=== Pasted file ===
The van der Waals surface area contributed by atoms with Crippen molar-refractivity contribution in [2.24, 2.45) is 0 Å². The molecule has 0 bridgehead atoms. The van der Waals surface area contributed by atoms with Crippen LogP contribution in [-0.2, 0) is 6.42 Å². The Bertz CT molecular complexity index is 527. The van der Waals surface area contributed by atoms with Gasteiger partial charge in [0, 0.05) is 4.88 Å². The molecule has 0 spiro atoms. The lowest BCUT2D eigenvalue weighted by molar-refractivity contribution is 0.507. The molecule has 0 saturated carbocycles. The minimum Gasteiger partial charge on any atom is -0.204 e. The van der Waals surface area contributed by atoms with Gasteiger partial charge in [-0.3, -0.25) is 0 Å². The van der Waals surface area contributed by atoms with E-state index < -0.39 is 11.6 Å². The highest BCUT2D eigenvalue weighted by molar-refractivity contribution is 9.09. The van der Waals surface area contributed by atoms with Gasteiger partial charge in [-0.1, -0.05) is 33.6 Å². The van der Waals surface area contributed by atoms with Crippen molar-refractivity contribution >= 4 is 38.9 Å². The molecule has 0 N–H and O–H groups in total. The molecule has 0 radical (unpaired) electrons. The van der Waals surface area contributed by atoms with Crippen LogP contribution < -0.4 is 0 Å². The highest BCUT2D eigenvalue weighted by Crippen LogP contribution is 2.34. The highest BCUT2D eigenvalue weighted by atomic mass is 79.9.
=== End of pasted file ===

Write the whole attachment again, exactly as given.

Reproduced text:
The van der Waals surface area contributed by atoms with Crippen molar-refractivity contribution in [2.24, 2.45) is 0 Å². The molecule has 0 bridgehead atoms. The van der Waals surface area contributed by atoms with Crippen LogP contribution in [-0.2, 0) is 6.42 Å². The Bertz CT molecular complexity index is 527. The van der Waals surface area contributed by atoms with Gasteiger partial charge in [0, 0.05) is 4.88 Å². The molecule has 0 spiro atoms. The lowest BCUT2D eigenvalue weighted by molar-refractivity contribution is 0.507. The molecule has 0 saturated carbocycles. The minimum Gasteiger partial charge on any atom is -0.204 e. The van der Waals surface area contributed by atoms with Gasteiger partial charge in [-0.3, -0.25) is 0 Å². The van der Waals surface area contributed by atoms with E-state index < -0.39 is 11.6 Å². The highest BCUT2D eigenvalue weighted by molar-refractivity contribution is 9.09. The van der Waals surface area contributed by atoms with Gasteiger partial charge in [-0.1, -0.05) is 33.6 Å². The van der Waals surface area contributed by atoms with Crippen molar-refractivity contribution >= 4 is 38.9 Å². The molecule has 0 N–H and O–H groups in total. The molecule has 0 radical (unpaired) electrons. The van der Waals surface area contributed by atoms with Crippen LogP contribution < -0.4 is 0 Å². The highest BCUT2D eigenvalue weighted by Crippen LogP contribution is 2.34. The highest BCUT2D eigenvalue weighted by atomic mass is 79.9.